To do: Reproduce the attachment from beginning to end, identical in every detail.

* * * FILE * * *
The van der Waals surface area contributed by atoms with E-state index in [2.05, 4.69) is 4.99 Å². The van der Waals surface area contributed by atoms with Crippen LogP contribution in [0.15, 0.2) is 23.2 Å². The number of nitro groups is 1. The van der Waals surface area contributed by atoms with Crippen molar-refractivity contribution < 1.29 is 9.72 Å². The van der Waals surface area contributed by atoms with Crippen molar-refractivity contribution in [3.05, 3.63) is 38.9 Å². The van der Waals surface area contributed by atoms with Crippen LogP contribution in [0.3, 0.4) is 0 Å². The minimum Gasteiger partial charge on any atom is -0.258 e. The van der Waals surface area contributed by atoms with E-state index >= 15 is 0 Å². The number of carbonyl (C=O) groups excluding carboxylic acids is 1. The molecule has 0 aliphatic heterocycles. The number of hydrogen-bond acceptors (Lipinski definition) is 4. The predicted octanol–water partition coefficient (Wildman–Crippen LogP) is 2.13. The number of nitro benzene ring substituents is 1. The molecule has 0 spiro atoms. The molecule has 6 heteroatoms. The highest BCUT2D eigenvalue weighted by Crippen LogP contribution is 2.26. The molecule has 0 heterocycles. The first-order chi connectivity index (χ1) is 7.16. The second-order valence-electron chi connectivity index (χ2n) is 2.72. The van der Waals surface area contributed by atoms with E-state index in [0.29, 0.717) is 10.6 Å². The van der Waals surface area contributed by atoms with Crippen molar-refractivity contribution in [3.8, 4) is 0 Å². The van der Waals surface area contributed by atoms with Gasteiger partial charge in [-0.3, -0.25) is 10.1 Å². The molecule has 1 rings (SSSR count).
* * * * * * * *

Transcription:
The van der Waals surface area contributed by atoms with E-state index in [2.05, 4.69) is 4.99 Å². The van der Waals surface area contributed by atoms with Crippen LogP contribution in [0.15, 0.2) is 23.2 Å². The number of nitro groups is 1. The van der Waals surface area contributed by atoms with Crippen molar-refractivity contribution < 1.29 is 9.72 Å². The van der Waals surface area contributed by atoms with Crippen molar-refractivity contribution in [3.05, 3.63) is 38.9 Å². The van der Waals surface area contributed by atoms with Crippen LogP contribution in [0.3, 0.4) is 0 Å². The minimum Gasteiger partial charge on any atom is -0.258 e. The van der Waals surface area contributed by atoms with E-state index >= 15 is 0 Å². The number of carbonyl (C=O) groups excluding carboxylic acids is 1. The molecule has 0 aliphatic heterocycles. The number of hydrogen-bond acceptors (Lipinski definition) is 4. The predicted octanol–water partition coefficient (Wildman–Crippen LogP) is 2.13. The number of nitro benzene ring substituents is 1. The molecule has 0 spiro atoms. The molecule has 6 heteroatoms. The highest BCUT2D eigenvalue weighted by Crippen LogP contribution is 2.26. The molecule has 0 heterocycles. The first-order chi connectivity index (χ1) is 7.16. The second-order valence-electron chi connectivity index (χ2n) is 2.72. The van der Waals surface area contributed by atoms with E-state index in [0.29, 0.717) is 10.6 Å². The van der Waals surface area contributed by atoms with Crippen molar-refractivity contribution in [3.8, 4) is 0 Å². The van der Waals surface area contributed by atoms with Gasteiger partial charge in [-0.3, -0.25) is 10.1 Å². The molecule has 1 rings (SSSR count).